The idea that employers have a right to impose their religious beliefs on their employees should make anyone who actually believes in freedom of religion puke.
It's slightly more nuanced than that. If you run an insurance company you have to be responsible for the pharmacy formulary (deciding which drugs will be covered under the insurance plan) and the list of covered medical services and procedures (ER visits, well-checks, mammograms, abortions, caesarian sections, chiropracty, heart surgery, plastic surgery, gender re-assignment, etc.) that will be covered. Suppose you have a moral or financial objection to plastic surgery, which isn't too uncommon for insurance companies. Most insurance companies will not cover elective cosmetic procedures unless it's to treat an injury. This is an ethical/moral decision on the part of the insurance company; they believe that enhanced physical appearance is not important enough to the insured to cover fully. It's a very similar argument that a few insurance providers use to not cover contraceptives and abortion, and in general they should be free to cover whatever they feel is appropriate and the market should decide which insurance companies prosper.
The first problem occurs when restrictive insurance providers also force their employees to use the insurance they sell, which effectively happens any time an organization opts for medical self-insurance. The second problem is when the government requires all insurance providers to provide a basic level of service and forces entities to cover medical procedures or drugs that they don't think are morally acceptable. Both problems are infringements on free choice and the free market, but the latter is definitely closer to what the civil rights act prohibited, e.g. a correction of attitudes and beliefs that are just wrong and harmful.
I think pretty much every employer would prefer not to be involved in health care. It is a stupid system. But the reason that it was necessary is that insurance does not work when the insurer knows the individual risks. The individual insurance market began to collapse in the 1980s.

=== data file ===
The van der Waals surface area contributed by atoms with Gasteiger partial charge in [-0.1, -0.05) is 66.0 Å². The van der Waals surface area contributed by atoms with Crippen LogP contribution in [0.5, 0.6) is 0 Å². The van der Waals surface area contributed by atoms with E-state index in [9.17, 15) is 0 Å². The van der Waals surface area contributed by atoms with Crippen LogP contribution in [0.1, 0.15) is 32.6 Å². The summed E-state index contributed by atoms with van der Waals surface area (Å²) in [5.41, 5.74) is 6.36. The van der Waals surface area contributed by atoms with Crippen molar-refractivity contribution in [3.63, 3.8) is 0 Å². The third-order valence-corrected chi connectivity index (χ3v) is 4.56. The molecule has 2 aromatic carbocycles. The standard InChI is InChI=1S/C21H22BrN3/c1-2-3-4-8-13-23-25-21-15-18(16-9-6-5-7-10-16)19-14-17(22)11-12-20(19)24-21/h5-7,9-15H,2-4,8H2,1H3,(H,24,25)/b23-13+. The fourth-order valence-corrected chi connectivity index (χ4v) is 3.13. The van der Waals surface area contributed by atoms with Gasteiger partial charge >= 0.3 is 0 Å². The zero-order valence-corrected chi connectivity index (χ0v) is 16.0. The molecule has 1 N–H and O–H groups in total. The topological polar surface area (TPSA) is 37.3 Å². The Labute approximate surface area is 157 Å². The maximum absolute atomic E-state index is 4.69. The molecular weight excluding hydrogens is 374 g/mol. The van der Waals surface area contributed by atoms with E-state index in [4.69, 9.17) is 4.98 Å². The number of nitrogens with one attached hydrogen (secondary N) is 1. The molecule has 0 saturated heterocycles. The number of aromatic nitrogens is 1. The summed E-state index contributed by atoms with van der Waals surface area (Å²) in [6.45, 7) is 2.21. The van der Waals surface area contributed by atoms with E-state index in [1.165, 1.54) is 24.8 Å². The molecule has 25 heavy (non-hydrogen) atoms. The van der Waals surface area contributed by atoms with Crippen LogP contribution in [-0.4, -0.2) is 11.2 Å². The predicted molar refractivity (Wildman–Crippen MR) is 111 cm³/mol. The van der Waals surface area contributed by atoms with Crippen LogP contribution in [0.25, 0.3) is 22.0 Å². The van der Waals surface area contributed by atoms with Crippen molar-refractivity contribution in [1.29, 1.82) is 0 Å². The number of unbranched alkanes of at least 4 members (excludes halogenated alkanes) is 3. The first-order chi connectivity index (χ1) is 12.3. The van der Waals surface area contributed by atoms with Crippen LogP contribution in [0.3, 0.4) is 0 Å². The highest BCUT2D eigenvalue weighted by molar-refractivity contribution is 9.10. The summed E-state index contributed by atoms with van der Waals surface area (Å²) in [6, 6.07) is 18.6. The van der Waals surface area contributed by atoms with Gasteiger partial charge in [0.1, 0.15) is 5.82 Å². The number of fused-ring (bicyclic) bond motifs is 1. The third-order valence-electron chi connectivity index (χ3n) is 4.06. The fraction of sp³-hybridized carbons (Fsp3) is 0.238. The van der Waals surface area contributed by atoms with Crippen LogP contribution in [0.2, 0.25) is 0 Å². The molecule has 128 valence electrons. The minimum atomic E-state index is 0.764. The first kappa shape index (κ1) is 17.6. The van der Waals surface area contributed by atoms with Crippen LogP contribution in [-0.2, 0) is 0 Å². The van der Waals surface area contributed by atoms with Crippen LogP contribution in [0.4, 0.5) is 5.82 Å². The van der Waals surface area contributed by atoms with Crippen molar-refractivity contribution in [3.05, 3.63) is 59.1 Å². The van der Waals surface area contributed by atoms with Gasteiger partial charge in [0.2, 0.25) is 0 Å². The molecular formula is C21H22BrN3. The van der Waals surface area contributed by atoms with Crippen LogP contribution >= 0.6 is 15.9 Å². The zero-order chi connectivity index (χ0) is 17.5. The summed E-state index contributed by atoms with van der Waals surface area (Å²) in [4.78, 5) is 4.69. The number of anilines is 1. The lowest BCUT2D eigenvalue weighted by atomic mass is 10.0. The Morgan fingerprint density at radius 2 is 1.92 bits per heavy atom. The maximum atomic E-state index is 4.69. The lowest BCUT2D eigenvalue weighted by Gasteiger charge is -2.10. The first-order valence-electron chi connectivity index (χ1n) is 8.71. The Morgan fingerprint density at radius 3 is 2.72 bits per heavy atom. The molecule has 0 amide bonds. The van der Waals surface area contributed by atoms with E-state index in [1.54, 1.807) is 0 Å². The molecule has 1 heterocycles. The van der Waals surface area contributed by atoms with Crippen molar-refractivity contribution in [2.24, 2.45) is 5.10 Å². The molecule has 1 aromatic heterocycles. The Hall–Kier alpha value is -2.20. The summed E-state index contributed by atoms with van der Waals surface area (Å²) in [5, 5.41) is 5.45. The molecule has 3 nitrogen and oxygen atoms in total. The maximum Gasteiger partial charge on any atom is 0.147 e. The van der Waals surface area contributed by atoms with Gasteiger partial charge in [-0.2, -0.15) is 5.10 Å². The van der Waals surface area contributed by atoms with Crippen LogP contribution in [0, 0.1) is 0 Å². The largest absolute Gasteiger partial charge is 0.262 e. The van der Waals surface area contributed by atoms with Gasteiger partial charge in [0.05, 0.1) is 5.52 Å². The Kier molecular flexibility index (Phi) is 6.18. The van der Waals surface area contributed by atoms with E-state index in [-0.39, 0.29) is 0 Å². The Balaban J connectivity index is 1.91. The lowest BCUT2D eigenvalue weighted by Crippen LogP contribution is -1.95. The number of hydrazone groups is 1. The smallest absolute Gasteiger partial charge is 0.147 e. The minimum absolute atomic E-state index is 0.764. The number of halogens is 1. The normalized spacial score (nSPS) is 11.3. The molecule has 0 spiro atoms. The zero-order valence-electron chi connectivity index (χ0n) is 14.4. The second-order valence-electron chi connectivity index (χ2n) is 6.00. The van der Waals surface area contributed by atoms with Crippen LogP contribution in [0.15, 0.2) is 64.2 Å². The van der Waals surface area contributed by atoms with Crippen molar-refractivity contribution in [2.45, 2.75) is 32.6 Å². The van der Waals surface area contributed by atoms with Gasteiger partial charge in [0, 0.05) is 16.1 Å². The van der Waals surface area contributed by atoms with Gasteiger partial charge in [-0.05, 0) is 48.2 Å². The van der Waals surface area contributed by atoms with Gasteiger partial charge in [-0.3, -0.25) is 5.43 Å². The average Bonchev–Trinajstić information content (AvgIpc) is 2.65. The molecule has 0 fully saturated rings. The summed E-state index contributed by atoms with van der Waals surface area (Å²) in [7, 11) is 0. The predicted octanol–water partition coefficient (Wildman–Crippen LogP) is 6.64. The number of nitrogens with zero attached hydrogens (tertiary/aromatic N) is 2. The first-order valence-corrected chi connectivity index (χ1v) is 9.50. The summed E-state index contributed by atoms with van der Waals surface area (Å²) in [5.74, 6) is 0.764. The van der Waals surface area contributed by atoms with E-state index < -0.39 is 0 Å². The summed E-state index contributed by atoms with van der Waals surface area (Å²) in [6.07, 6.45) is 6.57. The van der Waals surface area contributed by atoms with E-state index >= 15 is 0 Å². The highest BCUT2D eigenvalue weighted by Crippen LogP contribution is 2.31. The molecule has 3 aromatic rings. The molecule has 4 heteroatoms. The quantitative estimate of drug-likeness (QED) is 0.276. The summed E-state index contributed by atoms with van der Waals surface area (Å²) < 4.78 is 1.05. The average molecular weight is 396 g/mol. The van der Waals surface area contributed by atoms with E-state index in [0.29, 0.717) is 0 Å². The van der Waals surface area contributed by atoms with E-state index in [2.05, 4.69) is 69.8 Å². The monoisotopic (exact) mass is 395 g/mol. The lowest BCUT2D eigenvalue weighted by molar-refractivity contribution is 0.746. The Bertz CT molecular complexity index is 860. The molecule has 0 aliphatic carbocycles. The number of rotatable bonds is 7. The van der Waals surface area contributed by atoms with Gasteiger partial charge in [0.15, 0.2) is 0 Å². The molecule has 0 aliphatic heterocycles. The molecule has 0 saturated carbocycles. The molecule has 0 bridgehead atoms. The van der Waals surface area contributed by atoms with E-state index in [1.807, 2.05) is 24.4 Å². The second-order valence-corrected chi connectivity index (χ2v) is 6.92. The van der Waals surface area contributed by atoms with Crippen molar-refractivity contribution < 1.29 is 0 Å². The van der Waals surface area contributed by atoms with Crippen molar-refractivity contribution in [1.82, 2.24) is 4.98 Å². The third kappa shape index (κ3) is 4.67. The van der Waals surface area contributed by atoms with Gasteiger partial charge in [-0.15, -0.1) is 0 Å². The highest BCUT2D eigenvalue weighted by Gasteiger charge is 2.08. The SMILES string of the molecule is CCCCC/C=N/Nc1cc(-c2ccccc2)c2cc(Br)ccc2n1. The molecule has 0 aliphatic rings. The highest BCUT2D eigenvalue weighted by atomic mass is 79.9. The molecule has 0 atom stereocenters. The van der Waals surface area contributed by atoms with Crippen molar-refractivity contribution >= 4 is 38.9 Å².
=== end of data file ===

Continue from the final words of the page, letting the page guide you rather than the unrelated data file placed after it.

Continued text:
It's actually surprising that employers don't do the same screening that individual insurance carriers do and refuse to hire high-risk employees, since that would greatly lower the cost of self-insurance. Maybe the ADA prevents it? The closest example I can think of are campus smoking bans which effectively fire or cure employee smokers. Maybe campus fatty bans are next.
I agree with you that some sort of mandate is necessary so that everyone can be insured, but I am not enough of an expert to know what makes sense to mandate. Mandating that every medical procedure and drug including cosmetic surgery and off-label experimental use must be covered would be going too far, and mandating only that insurance had to pay for one clinic visit a year and up to $10,000 per ICU stay would be too limited. Driving some insurance companies out of business because they can't comply with the mandate is probably the lesser harm, but it is definitely a harm if employers/employees have to pay more for equivalent insurance elsewhere. For one thing, there are presumably people who want to buy insurance that matches their ethical standards and if the buyer and seller of the insurance aren't harming anyone else I don't think it's right to interfere. Clearly, only if an employee can freely choose the insurance they want is a requirement for the preceding to be true. It would be too easy for employers to make employees a deal they couldn't refuse otherwise.
The only way to get the ACA passed though was if people who already had insurance were assured that they wouldn't lose it. Many people have subsidized insurance built into their employment package and would lose substantially if that happened. Which is why the ACA has big tax penalties for employers who drop coverage and requires the coverage to meet certain minimum standards.
Perhaps if the tax loophole was changed so that employers could only pay the subsidized insurance cost directly to employees for use in purchasing their own insurance, there would be an incentive to make insurance marketable while getting employers out of directly providing healthcare. I haven't read the ACA directly, so perhaps that's the ultimate goal with the individual mandate.